SAN ANTONIO — The big smile on Spurs point guard Dejounte Murray's face said it all.
Standing before reporters, photographers and a bank of TV cameras Monday at the team's annual media day, Murray could hardly contain his excitement as he talked about his comeback from the first serious injury of his career.
Murray left no doubt he is ready to go after recovering from the torn right ACL that sidelined him for the entire 2018-19 season. Murray was injured while driving to the basket in a preseason game against Houston at the AT&T Center.
"I'm ready to play basketball, ready to learn, ready to get better," Murray said.
The Spurs, who lost in the first round of the playoffs for the second year in a row last season, open their four-day training camp Tuesday. They host Orlando in their first preseason game Saturday night at the AT&T Center.
Murray was asked what has him encouraged about this team heading into training camp.
"We've got a lot of dogs, a lot of dudes with chips on their shoulders," Murray said.
Will there be any restrictions on Murray's playing time heading into the preseason?
"That's a good question," Spurs coach Popovich said. "I don't know. Restrictions might be strong, but we're not going to start him off at 35 minutes (per game), just out of logic. But doctors haven't said he's going to get this many minutes or anything like that."
Murray was set to begin the season as the Silver & Black’s starting point guard last year before he injured his right knee.
Determined to get back on the floor, Murray put himself through a grueling rehab program, working out six days a week for the first eight months after getting injured.
"It was rough, but it's behind me now," Murray said. "I'm no longer worried about it. I'm somebody who doesn't live or play in fear. I'm just excited to play basketball.
"I'm really, really happy. I'm proud of myself, which is rare. I'm always trying to make everybody else happy. Just being here knowing that I get to compete tomorrow in our first practice, I'm just proud of myself for my work and focus."
The Spurs lost not only their point guard when Murray went down, they had to move on without their best perimeter defender.
Murray was named to the NBA All-Defensive Second Team after the 2017-18 season, becoming the youngest player in league history (he was 21) to make the All-Defensive Team.
Murray's return should give the Spurs' a boost on both ends of the court.
"Pushing the ball, using his quickness, getting up and down the floor, getting steals and turning those into easy baskets, just using his energy out there," veteran forward LaMarcus Aldridge said, when asked what strengths Murray brings to the team.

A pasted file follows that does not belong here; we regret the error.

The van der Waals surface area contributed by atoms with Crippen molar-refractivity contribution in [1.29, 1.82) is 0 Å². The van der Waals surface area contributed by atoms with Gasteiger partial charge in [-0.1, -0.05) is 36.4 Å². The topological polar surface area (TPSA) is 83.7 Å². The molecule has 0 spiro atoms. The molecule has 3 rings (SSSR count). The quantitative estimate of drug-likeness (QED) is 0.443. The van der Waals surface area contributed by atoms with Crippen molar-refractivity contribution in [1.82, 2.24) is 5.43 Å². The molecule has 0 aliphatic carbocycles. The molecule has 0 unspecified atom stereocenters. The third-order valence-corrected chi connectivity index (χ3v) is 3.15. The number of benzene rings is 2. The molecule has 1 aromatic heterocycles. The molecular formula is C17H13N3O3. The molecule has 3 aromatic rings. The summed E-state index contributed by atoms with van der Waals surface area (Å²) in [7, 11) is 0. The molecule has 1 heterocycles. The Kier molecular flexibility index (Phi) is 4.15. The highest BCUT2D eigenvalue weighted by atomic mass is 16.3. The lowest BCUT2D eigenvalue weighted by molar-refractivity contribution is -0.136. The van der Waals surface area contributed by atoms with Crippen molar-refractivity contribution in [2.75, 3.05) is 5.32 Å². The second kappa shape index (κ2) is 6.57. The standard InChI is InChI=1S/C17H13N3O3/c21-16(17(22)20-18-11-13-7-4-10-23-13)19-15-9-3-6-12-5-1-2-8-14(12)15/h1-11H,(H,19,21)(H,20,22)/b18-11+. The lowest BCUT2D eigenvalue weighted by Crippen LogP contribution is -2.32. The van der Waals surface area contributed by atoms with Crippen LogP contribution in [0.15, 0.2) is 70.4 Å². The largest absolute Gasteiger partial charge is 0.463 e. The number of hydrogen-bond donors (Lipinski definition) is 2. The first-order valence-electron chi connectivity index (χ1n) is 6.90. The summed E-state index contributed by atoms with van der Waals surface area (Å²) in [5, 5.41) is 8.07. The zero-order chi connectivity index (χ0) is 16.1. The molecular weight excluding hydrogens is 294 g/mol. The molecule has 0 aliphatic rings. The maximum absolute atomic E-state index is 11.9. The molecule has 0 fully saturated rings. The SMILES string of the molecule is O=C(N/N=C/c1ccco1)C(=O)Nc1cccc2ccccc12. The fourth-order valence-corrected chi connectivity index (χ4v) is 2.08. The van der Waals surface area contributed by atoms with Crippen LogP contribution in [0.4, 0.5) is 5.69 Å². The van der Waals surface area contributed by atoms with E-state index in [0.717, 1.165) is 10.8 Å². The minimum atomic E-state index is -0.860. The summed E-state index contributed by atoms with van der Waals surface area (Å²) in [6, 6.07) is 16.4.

Of course, defense will remain the team's top priority as long as Popovich coaches the team. The Silver and Black were inconsistent on defense last season, and the lapses cost them at critical times.
"I think you all know Pop, so defense is definitely our focus," Aldridge said. "We've just got to go back and look at what we did well and the things we didn't do well, and try to focus on the things that we didn't do well. I think it's a mindset that everyone has to come into camp with. Our defense has to be better."
Naturally, Popovich addressed last year's defensive struggles when he spoke with reporters Monday.
"We've got to be a better defensive team," Popovich said. "That's always been something that we've been good at. If you're going to have a successful season, you need be to a top defender, especially if you want to go deep in the playoffs. And we were average, at best last year. It's got to be our No. 1 priority."
Veteran guard DeMar DeRozan played pick-up ball this summer with Murray and Derrick White, who subbed for Murray at point guard last season.
"He looked great," DeRozan said of Murray. "It was fun just seeing his excitement, getting out there wanting to play, kind of get a feel for him. Me and his relationship has grown a lot over the summer. I'm excited to see him back out there.
"He sent me a lot of film of me last year of what he'd do in certain situations and make my job easier. For a young guy to be able to take the initiative, to come show me certain things of what he's thinking says a lot. That gave me great deal of comfort, so I'm excited."
Murray was selected by the Silver & Black with the 29th pick in the first round of the 2016 NBA draft. He supplanted Parker as the team's starting point guard in January 2018 and averaged 8.1 points, 5.7 rebounds, 2.9 assists, and 1.2 steals in his second season.
The Spurs strung together a league-record 18 consecutive 50-win seasons from 1999-2000 to 2016-17 before finishing 47-35 in 2018. San Antonio went 48-34 last season and advanced to the playoffs as a No. 7 seed. The Silver and Black fell to Denver in a grinding, first-round series that went seven games.
The Spurs advanced to the playoffs for the 22nd consecutive season in 2018-19, tying the NBA record.
DeRozan expressed optimism that the Silver and Black will continue their streak of playoff appearances in the ultra-competitive Western Conference.
"It's something about every guy in that locker room that has a toughness to them, a will, to want to win and kind of an underdog mentality that we all carry individually and bring that all in as a team," DeRozan said. "It's going to be tough, especially (after) the tough year that we had going out to Denver and losing in seven games.
"A lot of that is weighing on a lot of us to have a fresh start, to have Dejounte back and coming into everything healthy."
Tim Duncan, the greatest player in Spurs history, came out retirement this summer to join Popovich's coaching staff. Popovich was the only coach at media day. Duncan, who ended his 19-year career after the 2015-16 season, is expected to speak to the media sometime this week.